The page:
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Commonly asked questions

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Will the person I’ve helped need me again?


You may be asked to donate again if your recipient needs a top up or another stem cell transplant: 

  • In about 5% of cases, a second stem cell donation is needed, and this is usually within a year of the first donation. 
  • In about 15% of cases, a top-up of white blood cells (lymphocytes) may be requested after your first donation. Lymphocyte donation could happen as part of the original treatment plan or where a recipient’s disease returns, and their body needs an extra boost. 

If you would like to talk to one of the team about this or if you have changed your mind about donating again, contact the Donor Follow Up Team on 020 7424 6568 or

When will my recipient have the transplant?


This depends on whether the donation was due to be ‘fresh’ or ‘cryopreserved’: 

  • If it was a fresh donation, your recipient will receive the transplant of your donated cells within 72 hours of your donation – it’s all very quick!
  • If you were told that your donated cells were due to be cryopreserved (frozen), one of the Donor Follow Up team will be in touch in a few weeks to let you know the outcome of your donation.
    • In some very rare cases the recipient may become too unwell for transplant and your stem cell donation may not be used. If this happens, we will be touch and you will be supported by our team as we understand this can be upsetting news to receive.  

Can I stay on the register?


You will be kept in reserve for your current recipient for 2 years after your donation. After those 2 years, we'll pop you back on the general register so you could potentially donate to another patient.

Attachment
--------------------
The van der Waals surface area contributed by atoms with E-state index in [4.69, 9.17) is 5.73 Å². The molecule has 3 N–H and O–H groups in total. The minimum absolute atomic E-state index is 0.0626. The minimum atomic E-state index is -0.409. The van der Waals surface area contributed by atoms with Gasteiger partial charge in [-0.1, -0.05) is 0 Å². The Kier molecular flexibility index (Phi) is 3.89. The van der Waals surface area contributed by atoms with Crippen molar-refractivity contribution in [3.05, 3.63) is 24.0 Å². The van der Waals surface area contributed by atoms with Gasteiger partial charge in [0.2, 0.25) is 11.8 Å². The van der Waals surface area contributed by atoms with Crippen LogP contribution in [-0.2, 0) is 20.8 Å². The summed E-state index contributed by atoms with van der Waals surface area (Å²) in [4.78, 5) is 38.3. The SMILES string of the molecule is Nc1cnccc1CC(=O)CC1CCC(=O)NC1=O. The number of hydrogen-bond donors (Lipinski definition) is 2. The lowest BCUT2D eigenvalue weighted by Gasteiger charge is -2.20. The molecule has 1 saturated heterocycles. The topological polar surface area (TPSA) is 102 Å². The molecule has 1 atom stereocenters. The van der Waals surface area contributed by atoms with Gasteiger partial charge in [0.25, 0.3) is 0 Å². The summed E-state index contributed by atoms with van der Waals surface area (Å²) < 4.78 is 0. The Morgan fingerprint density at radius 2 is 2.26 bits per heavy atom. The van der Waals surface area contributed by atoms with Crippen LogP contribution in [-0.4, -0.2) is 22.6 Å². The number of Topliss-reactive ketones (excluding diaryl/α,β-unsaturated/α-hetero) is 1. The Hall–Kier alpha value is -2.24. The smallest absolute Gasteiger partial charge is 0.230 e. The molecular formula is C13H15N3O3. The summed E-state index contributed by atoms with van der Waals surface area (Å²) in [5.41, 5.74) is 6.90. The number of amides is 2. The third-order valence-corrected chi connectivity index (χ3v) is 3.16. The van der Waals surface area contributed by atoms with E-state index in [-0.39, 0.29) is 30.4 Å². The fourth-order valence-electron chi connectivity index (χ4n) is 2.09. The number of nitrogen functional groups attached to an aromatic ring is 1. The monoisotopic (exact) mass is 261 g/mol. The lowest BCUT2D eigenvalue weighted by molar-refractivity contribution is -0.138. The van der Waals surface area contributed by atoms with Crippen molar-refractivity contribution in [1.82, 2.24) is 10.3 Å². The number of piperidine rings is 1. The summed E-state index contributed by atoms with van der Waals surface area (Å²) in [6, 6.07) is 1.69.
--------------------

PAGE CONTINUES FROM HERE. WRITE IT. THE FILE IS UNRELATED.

Some health conditions may affect whether you can remain on the register, and some conditions could also impact your recipient, so it's important you keep in touch with us and let us know of any changes to your health in the future.

If you have any questions, please contact the Donor Follow Up team on 020 7284 8249 or at

How many times could I be a match?


Out of over 600 Anthony Nolan donors a year, on average four or five of these individuals go on to donate to a second person. We won’t ask you to donate to more than two people.

When can I donate blood again?


These rules are set by the NHSBT, so please do speak to them before donating blood.

You can give blood 3 months after a lymphocyte donation, 6 months after a stem cell donation, and 12 months after a bone marrow donation.

Getting an update if your recipient is in the UK


We may be able to get an update on your recipient at around 1 year post-donation.

We cannot guarantee an update as we do not always receive them. This could be for a number of reasons, such as your recipient not agreeing to share their data, or their hospital not uploading the information to the patient update database, but if you have told us you would like an update, we will do our best to get one for you.  

The Donor Follow Up team will be in touch to let you know if we do receive an update. 

Getting an update if your recipient is overseas


Each country has different rules around patient updates, and not all countries provide updates.

During the follow-up phone call 2-3 days after your donation, the Donor Follow Up team will let you know if an update may be possible. If it is possible, and you would like one, we aim to send you an update at around 1 year post-donation. 

  • We cannot guarantee an update, and there may be delays to getting one.